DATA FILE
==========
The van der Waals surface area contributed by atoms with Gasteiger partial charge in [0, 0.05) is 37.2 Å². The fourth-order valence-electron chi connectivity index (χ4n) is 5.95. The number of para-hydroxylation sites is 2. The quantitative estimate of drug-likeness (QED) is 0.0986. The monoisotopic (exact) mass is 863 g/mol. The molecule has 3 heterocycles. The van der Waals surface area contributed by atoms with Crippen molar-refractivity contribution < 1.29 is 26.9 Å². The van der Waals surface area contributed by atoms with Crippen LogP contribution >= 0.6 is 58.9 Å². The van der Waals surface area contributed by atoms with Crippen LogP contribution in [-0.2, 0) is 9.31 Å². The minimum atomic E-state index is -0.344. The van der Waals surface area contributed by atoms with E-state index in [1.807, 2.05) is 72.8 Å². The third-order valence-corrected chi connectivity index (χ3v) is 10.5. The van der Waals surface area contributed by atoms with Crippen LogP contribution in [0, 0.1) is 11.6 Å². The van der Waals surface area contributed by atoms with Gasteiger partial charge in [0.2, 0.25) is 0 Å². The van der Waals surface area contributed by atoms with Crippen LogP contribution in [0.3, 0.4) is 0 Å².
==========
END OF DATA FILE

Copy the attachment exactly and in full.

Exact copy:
The van der Waals surface area contributed by atoms with Gasteiger partial charge in [0, 0.05) is 37.2 Å². The fourth-order valence-electron chi connectivity index (χ4n) is 5.95. The number of para-hydroxylation sites is 2. The quantitative estimate of drug-likeness (QED) is 0.0986. The monoisotopic (exact) mass is 863 g/mol. The molecule has 3 heterocycles. The van der Waals surface area contributed by atoms with Crippen molar-refractivity contribution < 1.29 is 26.9 Å². The van der Waals surface area contributed by atoms with Crippen LogP contribution >= 0.6 is 58.9 Å². The van der Waals surface area contributed by atoms with Crippen LogP contribution in [-0.2, 0) is 9.31 Å². The minimum atomic E-state index is -0.344. The van der Waals surface area contributed by atoms with E-state index in [1.807, 2.05) is 72.8 Å². The third-order valence-corrected chi connectivity index (χ3v) is 10.5. The van der Waals surface area contributed by atoms with Crippen LogP contribution in [0, 0.1) is 11.6 Å². The van der Waals surface area contributed by atoms with Gasteiger partial charge in [0.2, 0.25) is 0 Å². The van der Waals surface area contributed by atoms with Crippen LogP contribution in [0.3, 0.4) is 0 Å².